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Federal Panel’s Report on Food Contaminant Flunks Basic Science

For Immediate Release: 
Monday, August 6, 2007

WASHINGTON, Aug. 6 — The National Institutes of Health's (NIH's) Center for the Evaluation of Risks to Human Reproduction (CERHR) is assessing the health risks of the compound BPA, a toxic ingredient in plastics that contaminates an alarming number of packaged foods and is widely found in humans. But the CERHR assessment — prepared in part by a contractor since fired over concerns about conflicts of interest — fails to meet the most basic scientific standards, even as independent scientists have declared BPA a clear risk to human health.

Today (Aug 6) NIH begins a three-day public meeting to discuss the BPA assessment. The CERHR's BPA assessment project has been plagued with concerns since its inception; earlier this year NIH fired Sciences International, the contractor that prepared the initial draft of the report.

A new Environmental Working Group (EWG) analysis, drawing on reports from nine independent experts, finds that the CERHR draft health assessment for BPA fails to meet the most basic scientific standards. It contains hundreds of potential errors of fact and interpretation, inconsistencies, and biases.

The independent scientists who reviewed the latest CERHR draft documented pervasive and fundamental errors throughout, identifying almost 300 potential errors and 195 instances of incomplete reviews, as well as at least 48 basic inconsistencies.

What’s more, just last week another panel of 38 internationally recognized BPA experts, also funded by NIH, released a consensus statement on BPA health risks. This so-called Chapel Hill panel, which published five peer-reviewed papers related to its findings, concluded that exposure to BPA presents a clear risk to human health.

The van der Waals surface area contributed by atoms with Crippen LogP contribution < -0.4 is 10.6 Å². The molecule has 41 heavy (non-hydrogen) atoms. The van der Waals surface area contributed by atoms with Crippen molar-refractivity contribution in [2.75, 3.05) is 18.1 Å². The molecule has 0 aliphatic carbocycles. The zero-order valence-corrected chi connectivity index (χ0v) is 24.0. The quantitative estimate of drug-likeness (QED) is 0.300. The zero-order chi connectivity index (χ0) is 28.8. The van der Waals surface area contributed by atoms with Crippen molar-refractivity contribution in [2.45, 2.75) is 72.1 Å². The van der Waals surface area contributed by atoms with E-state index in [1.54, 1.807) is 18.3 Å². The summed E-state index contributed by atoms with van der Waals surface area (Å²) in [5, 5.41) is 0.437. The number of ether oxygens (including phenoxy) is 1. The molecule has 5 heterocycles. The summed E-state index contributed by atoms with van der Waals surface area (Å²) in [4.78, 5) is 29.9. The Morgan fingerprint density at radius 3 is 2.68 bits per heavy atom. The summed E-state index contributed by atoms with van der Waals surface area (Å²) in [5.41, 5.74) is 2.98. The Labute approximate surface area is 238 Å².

“The Chapel Hill panel and independent scientists agree that exposure to BPA is a clear risk to human health,” said Anila Jacob, MD, MPH, a senior scientist at EWG. “The Chapel Hill panel’s review adhered to the highest scientific standards, but the CERHR panel’s evaluation has been riddled with problems ranging from conflict of interest to inaccurate interpretation of research.”

EWG’s comments and analysis of the corrupt CERHR report sent to CERHR’s Director, Dr. Michael D. Shelby, as well as the statement issued last week by EWG Executive Director Richard Wiles in response to the Chapel Hill report, are available at www.ewg.org.

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EWG is a nonprofit research organization based in Washington, DC that uses the power of information to protect human health and the environment. The group’s research on Bisphenol A is available online at http://www.ewg.org/featured/218.

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